# ICs Powering On With Random Values

I've been prototyping a circuit for a first year university engineering project and I've been running into some problems with one section of the circuit that has really stumped me.

Basically the flip flop and the decade counters I have are sometimes powering on with random values, not their default ones. As I understand it, the flip flop should start with Q = LOW and the decade counters should have Q0 = HIGH, but this happens only occasionally. I've tried putting a capacitor on the reset line that comes out of the right counter, connecting it to VCC, but that seems to freeze up the counter for some reason.

I'm not too experienced with ICs, so I'm not sure if I'm perhaps damaging them or trying to draw too much current out of them by using diodes. I'm also not sure if the pull-down resistors I have are important to have, or if I should have them on every chip. If anyone could explain what I'm doing wrong, or what can cause random values on power on, that would be really helpful, because I am completely stumped.

EDIT: Thank you to everyone for your help and answers to my problem. It seems that, with these specific chips at least, my assumption that they had a default power on state was incorrect, and that I need to implement a reset pulse that goes high when I first power on my circuit, by using a resistor and capacitor. Thanks again for all your support and advice.

• What are their default values and where did you get that information? Oct 5, 2014 at 16:57
• From the theory we've done in lectures, it always seemed that the flip flop would start with Q = LOW and notQ = HIGH and that Q0 = HIGH on the decade counters. I haven't explicitly seen anywhere that they start way, is assuming that incorrect? I did try putting a sort of reset capacitor in the circuit but it seemed to cause more issues.
Oct 5, 2014 at 17:10
• @adam This probably is just an assumption you get to make in the theory, because it makes further evaluation easier, but in the real world this state is only guaranteed by set or reset pins as described in the truth table. Oct 5, 2014 at 17:21
• There are no power supply decoupling caps in your circuit, did you add them in the physical device? 100nF, short leads to the power supply pins of each IC and each IC its own cap. Oct 5, 2014 at 18:23
• @jippie What do the decoupling caps do? We haven't learnt about them. Is it to prevent chip damage?
Oct 6, 2014 at 20:09

Your circuit needs to be started in a known state, and if the default is to be with the 4013's Q low and both 4017s' Q0s high, then to that end I've taken the liberty of redrawing your circuit, below, to include the Power-On-Reset using diodes to make it compatible with the rest of your diode logic.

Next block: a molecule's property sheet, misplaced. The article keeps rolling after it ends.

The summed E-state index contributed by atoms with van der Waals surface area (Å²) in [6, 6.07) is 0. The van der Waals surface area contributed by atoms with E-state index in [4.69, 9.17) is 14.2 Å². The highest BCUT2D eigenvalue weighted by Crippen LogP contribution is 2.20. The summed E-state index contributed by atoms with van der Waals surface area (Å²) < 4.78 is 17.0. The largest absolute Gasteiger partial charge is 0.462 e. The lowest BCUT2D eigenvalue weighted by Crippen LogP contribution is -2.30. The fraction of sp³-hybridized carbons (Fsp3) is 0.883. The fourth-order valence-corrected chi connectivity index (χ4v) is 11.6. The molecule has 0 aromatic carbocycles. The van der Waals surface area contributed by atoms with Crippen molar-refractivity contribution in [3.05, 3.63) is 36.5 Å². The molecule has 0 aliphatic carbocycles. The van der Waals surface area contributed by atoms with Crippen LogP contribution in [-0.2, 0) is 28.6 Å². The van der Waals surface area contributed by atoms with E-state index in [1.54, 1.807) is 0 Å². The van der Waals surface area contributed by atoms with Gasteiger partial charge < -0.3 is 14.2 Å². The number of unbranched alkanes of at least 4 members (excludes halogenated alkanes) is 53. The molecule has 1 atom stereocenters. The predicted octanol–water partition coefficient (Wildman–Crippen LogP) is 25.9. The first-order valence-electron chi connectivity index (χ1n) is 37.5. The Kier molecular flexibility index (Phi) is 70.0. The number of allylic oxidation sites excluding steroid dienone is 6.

Note that your R5 isn't needed since the diodes are being driven by a CMOS totem pole which never floats.

Just for fun I've also added in some arbitrary clocks - to make it run - and, below, included a version of your circuit - with the same functionality but simplified by eliminating all the diodes and their associated resistors and replacing them with CD4071 OR gates. The LTspice files needed to play with the circuits or run simulations, if you want to, are here

• Thank you for your extremely useful answer! I learnt a lot reading it and I'll definitely implement your solution to my problem.
Oct 6, 2014 at 19:52
• You're welcome; my pleasure! :-) Oct 6, 2014 at 20:02

This is normally solved by a dedicated /RESET pin on the IC that can be pulled low to bring the IC into a predictable and useful state.

This line is usually driven by the power supply for as long as the supply voltage isn't stable, and can be used again if the system goes into an invalid state.

This state need not necessarily have defined states for all flip-flops, it is sufficient to define a minimal initial state that allows you to reach every other state; e.g. a CPU would start execution at a specific address but with arbitrary register values, because the boot loader can simply overwrite the registers once it is running.

I'm afraid your assumption is not entirely correct.

If a datasheet doesn't give a guaranteed initial state, which standard HEF40** device sheets intentionally don't, there is no guarantee.

The decade counters in fact hint at the fact that they start with the value you assume if, and only if, the master reset has been triggered.

The only thing you can assume about logic is what it says in the truth table, the rest is shooting in the dark unless very clearly stated otherwise in the logic's specific datasheet.

You must assert Reset on power up. Create a signal and call it POR. (power ON reset)

It is customary to generate this with an R pull-down and C pullup to V+ to any CMOS input. Then use correct output polarity to feed all memory cells ( incl. FF) as required.

CMOS is usually positive Logic, so 1 for Reset requires a non-inverting reset gate. The RC time constant must be longer than the PS start-up time, such as 100ms.